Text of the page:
On the eve of the Democratic Republic of Congo's first open election in over forty years, many Congolese are hoping for the best, but bracing for the worst. Many are worried about the outcome of the post-war election, once results are announced.
Crowds running away from police became a familiar scene in the last days of campaigning in Kinshasa.
So was rioting, and people dying in election-related violence.
There were also exchanges of gunfire between armed groups associated with former rebel-leaders-turned-candidates and the presidential guard.
In other parts of the country, the situation was much the same.
Many Congolese express concerns that the election was not well prepared and that losers might resort to violence.
Congo's election Sunday pits incumbent President Joseph Kabila, the son of a former slain coup leader initially backed by Rwanda, against 31 other candidates.
A volunteer for one of the presidential candidates says the international community, which already pays more than $1 billion in peacekeeping here, must remain committed.
"When you bring in mind historical events of the country, all solutions that were imposed by overseas [foreign powers] were usually a failure," he said. "So that's why I think they should take care of all this situation to save the country and restore peace."
Many opposed to Mr. Kabila think the vote is being rigged in his favor to protect European and American business interests in the country's vast mineral sector.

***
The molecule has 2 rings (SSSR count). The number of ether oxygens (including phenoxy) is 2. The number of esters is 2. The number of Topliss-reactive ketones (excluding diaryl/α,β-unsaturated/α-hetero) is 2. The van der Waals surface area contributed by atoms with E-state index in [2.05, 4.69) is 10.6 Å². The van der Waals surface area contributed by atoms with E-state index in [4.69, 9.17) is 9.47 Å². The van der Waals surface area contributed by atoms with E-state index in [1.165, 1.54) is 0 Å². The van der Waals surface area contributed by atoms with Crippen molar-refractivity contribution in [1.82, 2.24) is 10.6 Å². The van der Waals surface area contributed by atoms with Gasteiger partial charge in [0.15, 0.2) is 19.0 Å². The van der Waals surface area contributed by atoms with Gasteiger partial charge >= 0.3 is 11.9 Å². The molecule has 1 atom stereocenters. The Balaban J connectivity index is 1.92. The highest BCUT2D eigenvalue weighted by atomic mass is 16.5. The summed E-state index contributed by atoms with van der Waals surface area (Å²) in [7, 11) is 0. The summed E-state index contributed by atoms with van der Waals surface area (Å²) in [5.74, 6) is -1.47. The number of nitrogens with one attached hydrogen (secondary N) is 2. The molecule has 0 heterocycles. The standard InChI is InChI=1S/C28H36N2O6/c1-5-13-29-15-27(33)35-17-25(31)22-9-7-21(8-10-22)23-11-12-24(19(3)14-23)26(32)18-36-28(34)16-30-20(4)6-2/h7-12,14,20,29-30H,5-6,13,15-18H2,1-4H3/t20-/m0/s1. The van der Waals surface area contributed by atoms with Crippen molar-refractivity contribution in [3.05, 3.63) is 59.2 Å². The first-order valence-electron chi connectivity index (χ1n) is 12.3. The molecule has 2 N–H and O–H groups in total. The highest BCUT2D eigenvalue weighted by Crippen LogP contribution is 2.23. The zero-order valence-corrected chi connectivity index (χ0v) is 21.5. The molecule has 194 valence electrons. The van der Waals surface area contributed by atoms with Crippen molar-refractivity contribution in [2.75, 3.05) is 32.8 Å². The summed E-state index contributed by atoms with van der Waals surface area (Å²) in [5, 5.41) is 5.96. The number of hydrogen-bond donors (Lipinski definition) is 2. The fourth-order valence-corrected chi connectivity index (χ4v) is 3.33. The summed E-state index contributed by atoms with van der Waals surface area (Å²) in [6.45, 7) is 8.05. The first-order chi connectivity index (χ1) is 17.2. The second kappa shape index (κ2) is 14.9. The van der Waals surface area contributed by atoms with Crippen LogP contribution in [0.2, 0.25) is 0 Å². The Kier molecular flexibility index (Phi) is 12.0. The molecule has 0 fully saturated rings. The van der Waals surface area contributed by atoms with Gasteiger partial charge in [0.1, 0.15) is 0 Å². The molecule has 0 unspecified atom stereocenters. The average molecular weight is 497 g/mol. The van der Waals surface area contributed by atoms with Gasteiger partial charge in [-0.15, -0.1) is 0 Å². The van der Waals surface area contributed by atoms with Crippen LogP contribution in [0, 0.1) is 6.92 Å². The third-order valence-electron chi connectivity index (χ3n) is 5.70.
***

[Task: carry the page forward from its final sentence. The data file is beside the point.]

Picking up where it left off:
Recent rallies for the opposition candidates have turned ominous, with demonstrators suggesting that foreigners will be killed if the president wins.
A militant boycotting the process shared some of his rage with VOA.
"Congolese people don't want Mr. Kabila," he explained. "If Kabila wins the election, we will be sorry because we will say he cheated, so Kabila will not be president of Congo. And if our election commission designated Mr. Kabila as president, Congolese people will be all the time in the streets to [ask for] our rights. And the Kabila-like dictator will oppress the people and it will not be good for everybody."
Whether Mr. Kabila, or another former rebel leader loses, many are afraid the losers might take up arms again.
The deputy head of the United Nations' huge peacekeeping mission, Ross Mountain, says the international community is well aware of such perceptions and fears.
He insists the vote will be as free and fair as possible, given the challenges in the Democratic Republic of Congo. He says a successful election is key to restoring stability throughout Africa.
He also says voting is just one part of the ongoing peace process.
"We regard the elections as a central part of the stabilization process, an essential part, and an absolutely necessary part, but not sufficient for ensuring stabilization in the Congo," noted Mountain. "In order that this country stabilizes and plays the role, the potential of the country, which is enormous as you know with its rich mineral wealth and other resources, can be brought to bear for the benefit of the population, the international community will need to continue to stand by it in areas like security sector reform."
Some Congolese try to be more positive in regards to the outcome of the election, like Sampao Kinsa, a supporter of the eldest candidate, Antoine Gizenga.
He explains that historically, Congolese have tried to organize their own open election since the start of a national conference in 1991, when the power of the corrupt, long-time president Mobutu Sese Seko started declining.
"Those who are saying they are preparing to fast, I think within more than 15 years, they've been unable to solve this problem," he said. "This is the point. We will receive more help from outside. People are suffering too much to solve this problem, we have to give legitimacy to the leaders and to make legal institutions, this is my point."
A one-round legislative election will also take place Sunday, leading to the selection of a prime minister who will have expanded powers under a new constitution approved last December.